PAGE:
photo: Level-up movement

Breathing is one of the few bodily systems we have control over and how we breathe influences the brain-state, so introducing some breathing exercises at the start or end of a class is a great way to educate people on how to regulate their stress levels. Encourage people to bring the breathing exercises into their daily routine, especially when they’re feeling stressed.

One of the common problems impacting so many of us is getting stuck in the fight or flight response when we feel under pressure. Using breathing exercises can move us from the sympathetic nervous system (fight or flight) into the parasympathetic nervous system (rest and digest state) and it’s easy to do.

Introducing breathing exercises at the start or end of a class is a great way to educate people on how to regulate stress
Breathing exercises to add to a class

Balancing breath: while sitting down, breathe in for six and out for six. Scan your body to see if you’re holding tension anywhere, such as the jaw.

Physiological sigh: a simple technique if you are stressed. Take a deep drink of air in through the nose, pause, sip in a bit more, then let it out through the mouth with a long, slow breath.

Box breathing: in for four, hold for four, out for four and hold for four. Do for one to two minutes and notice if thoughts have calmed and the heart rate slowed.

Restorative breath: Close off one nostril with the thumb, breathe in deeply, then close off the opposite nostril and exhale. Repeat evenly with both nostrils.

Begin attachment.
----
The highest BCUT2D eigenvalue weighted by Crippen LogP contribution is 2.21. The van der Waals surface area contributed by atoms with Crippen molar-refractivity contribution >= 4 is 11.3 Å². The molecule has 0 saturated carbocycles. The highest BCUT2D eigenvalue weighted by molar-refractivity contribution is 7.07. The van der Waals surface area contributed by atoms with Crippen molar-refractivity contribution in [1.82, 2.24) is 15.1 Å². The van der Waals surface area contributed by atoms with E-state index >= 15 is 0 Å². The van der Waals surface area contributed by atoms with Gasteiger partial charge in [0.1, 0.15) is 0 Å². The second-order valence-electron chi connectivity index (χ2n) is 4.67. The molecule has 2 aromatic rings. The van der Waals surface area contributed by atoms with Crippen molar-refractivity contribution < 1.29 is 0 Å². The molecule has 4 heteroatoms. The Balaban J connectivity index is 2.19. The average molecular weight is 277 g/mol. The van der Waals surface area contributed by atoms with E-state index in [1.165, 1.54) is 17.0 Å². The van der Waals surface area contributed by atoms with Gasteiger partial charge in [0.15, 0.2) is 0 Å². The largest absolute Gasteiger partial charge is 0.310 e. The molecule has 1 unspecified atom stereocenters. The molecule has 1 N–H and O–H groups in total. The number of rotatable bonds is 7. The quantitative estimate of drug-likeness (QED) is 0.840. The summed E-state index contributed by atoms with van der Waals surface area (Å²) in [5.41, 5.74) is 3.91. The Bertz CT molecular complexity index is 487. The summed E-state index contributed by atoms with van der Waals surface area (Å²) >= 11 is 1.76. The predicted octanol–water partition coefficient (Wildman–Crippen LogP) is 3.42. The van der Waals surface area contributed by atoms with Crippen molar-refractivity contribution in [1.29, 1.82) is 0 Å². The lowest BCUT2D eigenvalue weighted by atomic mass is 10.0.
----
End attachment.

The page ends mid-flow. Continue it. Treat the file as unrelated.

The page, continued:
Recovery breath: inhale for four and exhale for eight. Incorporate this as part of a gratitude practice at the start or end of the day. Think about what you have in your life and what you might want to say yes or no to.

How we breathe influences the brain-state / MAIN photo: Shutterstock / fizkes
DIET
Dr Rachele Pojednic, CEO, Strong Process Education
photo: Strong Process Education

It’s important not to get too involved in advising around the subject of food, which is complicated and frequently has an element of emotion attached, so meal plans should be left to nutritionists or dietitians. However, understanding the basics can be useful.

A diet which is rich in fruit, vegetables, nuts, seeds, legumes, whole proteins (especially chicken and fish) and olive oil has been proven to be most beneficial to mental health.

On the flip side, diets with high intakes of confectionery items, butter, high-fat cheese, added sugars, and low intakes of fresh fruit and vegetables are associated with a higher risk of depressive and anxiety symptoms.

Added sugar can lead to chronic inflammation, increased blood pressure and can have an impact on depression, anxiety and the immune system. It’s also best to avoid ultra-processed foods.

The body loves Omega fatty acids, especially Omega 3 – from fish and vegetable oils – which is important for brain function and to reduce inflammation. Most people don’t get enough Omegas in their diet, which is where supplements shine, but stick to the daily dose recommendations for all supplements, as taking too much can also be problematic, as over-nourishment brings its own problems. The Omegas (3,6,7 and 9) need to be consumed in the correct proportions.

There’s increasing research about how important gut health is for mental health, as the brain and gut communicate. Gut microbiota – the beneficial bacteria living in the digestive tract – play an important role in this. We all host thousands of species and our microbiomes are as unique as our fingerprints.

Good mental health is correlated with a diverse microbiome and people suffering from depression tend to have a less rich microbiota. Fibre, from the exterior wall of plant cells, is the preferred habitat of gut bacteria.